"Such impacts include, but are not limited to, possible detrimental effects to air space/air traffic, noise levels, public safety, air quality, physical sciences, biological sciences, cultural and historic resources, land use and recreation, tourism and other socioeconomic elements of the peaceful and quiet enjoyment of affected areas, as well as possible increases in forest fires due to aircraft crashes or flare use," says the resolution sponsored by Mayor David Coss and Councilor Rebecca Wurzburger.

Wurzburger last month withdrew a resolution she had sponsored opposing the planned flights, which also had prompted expressions of concern by officials in other Northern New Mexico communities and counties. At the urging of New Mexico's congressional delegation, the Air Force this fall delayed implementing such a plan while it gathers more public comments.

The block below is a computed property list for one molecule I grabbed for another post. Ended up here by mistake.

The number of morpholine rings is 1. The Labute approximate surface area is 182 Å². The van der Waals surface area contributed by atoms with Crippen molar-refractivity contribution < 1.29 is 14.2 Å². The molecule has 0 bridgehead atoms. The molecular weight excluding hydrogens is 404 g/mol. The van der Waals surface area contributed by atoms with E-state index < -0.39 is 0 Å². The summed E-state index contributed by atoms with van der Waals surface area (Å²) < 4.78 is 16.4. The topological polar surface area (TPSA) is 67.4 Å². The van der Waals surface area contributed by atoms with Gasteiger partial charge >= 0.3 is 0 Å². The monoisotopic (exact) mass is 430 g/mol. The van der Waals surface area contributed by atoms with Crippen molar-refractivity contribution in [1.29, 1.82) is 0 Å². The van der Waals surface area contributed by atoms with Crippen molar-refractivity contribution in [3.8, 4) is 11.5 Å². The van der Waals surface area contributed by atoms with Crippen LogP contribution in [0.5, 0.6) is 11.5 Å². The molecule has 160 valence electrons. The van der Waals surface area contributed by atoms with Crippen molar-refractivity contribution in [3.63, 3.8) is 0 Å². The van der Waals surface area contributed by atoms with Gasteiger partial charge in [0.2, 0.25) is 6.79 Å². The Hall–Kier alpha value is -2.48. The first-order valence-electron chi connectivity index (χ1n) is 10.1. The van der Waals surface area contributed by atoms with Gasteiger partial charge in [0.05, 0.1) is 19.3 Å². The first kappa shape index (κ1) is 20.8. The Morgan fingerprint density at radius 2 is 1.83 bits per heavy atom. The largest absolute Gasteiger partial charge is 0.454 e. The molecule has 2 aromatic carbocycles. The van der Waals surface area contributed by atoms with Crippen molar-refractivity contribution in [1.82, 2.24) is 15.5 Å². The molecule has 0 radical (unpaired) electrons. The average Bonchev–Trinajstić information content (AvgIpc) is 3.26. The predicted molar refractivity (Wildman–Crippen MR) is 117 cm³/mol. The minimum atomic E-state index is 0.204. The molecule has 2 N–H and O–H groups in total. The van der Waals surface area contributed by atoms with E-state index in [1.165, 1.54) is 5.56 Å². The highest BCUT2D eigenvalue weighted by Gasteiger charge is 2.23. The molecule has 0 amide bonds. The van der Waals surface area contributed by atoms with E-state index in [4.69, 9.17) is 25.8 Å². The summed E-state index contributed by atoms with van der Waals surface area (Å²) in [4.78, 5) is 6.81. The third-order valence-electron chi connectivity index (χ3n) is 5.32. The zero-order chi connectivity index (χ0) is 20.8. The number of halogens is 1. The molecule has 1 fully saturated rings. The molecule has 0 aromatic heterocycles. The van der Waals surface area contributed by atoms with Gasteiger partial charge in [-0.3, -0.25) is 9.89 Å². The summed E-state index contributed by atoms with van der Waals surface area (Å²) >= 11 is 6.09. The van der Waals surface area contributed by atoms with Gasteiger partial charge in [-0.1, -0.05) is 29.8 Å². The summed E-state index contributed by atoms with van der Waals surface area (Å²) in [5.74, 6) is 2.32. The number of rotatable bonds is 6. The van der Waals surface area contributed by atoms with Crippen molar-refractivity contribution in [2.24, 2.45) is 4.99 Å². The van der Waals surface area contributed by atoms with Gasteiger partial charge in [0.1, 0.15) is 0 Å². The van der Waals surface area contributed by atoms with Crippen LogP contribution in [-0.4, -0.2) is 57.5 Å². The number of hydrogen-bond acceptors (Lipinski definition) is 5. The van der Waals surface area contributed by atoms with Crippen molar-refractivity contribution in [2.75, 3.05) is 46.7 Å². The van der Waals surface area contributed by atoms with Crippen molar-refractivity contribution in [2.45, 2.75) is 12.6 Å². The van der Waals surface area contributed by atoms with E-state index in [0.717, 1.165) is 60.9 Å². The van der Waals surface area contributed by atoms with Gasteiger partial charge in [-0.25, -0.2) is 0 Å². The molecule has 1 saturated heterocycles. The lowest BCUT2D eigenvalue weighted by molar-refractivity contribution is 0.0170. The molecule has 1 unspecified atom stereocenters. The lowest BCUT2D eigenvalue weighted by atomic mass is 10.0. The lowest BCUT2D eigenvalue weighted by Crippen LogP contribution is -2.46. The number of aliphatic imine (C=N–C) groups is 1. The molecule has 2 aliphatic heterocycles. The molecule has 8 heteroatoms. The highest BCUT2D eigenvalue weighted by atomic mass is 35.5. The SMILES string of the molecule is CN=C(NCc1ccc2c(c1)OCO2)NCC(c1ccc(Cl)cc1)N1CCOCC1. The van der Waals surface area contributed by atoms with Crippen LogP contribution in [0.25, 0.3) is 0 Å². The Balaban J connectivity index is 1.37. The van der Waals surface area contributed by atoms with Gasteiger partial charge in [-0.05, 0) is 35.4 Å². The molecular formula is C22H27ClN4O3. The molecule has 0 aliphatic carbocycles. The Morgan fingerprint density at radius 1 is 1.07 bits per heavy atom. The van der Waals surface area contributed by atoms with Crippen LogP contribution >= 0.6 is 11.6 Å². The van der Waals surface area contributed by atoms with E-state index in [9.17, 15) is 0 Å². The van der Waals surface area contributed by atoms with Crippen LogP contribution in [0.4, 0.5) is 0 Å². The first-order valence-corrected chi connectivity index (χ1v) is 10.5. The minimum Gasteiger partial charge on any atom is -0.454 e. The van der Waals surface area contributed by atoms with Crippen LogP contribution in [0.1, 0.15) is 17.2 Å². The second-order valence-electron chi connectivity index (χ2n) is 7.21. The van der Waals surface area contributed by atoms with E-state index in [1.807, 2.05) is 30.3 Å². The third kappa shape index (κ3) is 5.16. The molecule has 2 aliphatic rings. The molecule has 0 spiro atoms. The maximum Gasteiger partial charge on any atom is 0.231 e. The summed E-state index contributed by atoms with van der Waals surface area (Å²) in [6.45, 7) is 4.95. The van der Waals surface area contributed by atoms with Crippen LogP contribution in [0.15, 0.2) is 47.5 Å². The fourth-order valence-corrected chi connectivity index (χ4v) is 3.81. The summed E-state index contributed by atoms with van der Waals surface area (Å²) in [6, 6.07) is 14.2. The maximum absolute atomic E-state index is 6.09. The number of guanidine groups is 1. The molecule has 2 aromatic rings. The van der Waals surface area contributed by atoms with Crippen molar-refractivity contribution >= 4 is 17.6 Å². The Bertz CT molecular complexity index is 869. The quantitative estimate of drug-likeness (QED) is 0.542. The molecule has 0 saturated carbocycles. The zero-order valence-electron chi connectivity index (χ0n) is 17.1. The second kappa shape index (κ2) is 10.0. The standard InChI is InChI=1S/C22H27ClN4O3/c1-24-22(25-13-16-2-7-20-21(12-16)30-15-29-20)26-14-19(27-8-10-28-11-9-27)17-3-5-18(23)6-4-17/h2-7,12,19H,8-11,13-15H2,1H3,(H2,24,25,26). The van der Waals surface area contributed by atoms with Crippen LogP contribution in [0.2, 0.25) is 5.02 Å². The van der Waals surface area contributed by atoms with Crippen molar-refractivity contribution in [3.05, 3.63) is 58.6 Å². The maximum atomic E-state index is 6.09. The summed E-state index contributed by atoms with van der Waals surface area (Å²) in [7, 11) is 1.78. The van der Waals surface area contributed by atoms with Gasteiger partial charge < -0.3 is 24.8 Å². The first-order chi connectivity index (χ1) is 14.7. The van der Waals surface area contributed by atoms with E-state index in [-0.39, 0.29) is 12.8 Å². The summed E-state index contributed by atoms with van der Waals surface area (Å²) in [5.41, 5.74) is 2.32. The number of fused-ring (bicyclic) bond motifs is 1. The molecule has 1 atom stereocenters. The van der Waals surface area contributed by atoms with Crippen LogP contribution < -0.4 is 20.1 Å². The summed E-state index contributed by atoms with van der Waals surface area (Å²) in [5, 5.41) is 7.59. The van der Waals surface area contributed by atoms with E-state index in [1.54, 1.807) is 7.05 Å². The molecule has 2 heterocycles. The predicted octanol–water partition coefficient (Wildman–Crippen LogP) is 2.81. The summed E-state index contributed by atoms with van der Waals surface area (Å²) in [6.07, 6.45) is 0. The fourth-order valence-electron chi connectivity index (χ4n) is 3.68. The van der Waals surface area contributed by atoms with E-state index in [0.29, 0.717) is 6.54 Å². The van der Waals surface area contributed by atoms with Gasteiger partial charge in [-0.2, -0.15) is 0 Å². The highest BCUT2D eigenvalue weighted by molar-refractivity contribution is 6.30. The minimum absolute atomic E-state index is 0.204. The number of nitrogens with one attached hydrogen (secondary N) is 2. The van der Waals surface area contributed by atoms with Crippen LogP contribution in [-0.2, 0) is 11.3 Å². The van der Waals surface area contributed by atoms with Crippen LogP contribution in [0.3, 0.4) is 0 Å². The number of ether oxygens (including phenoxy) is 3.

rest here

My response, emailed to Mayor Coss and the eight Santa Fe City Councilor:

Dear Mayor Coss:                                                                   10 November  2010
Dear Santa Fe City Councilors:

I started my career teaching economics at then Southern Colorado State College in Pueblo in 1971 [I taught quite a few Air Force Academy cadets their economics], and was hired by director Howard McKee to be a part of the Skidmore, Owings, and Merrill  [SOM] Environmental Study group during the summer of 1972 to contribute to an EIS on the Mount Hood Freeway, a study that is still a model for planners around the country.

The irony of this is that Howard is BOTH the poster child of how to do an Environmental Impact Study [EIS] correctly, and how even a committed public servant with a reputation for “building community” can become, along with Chicago entrepreneur and Libertarian Mike Keiser, the poster child of how one can unwittingly be the recipient of enormous wealth transfers from working Americans, what I believe is at play here. [ look inside book here, and read “first pages”]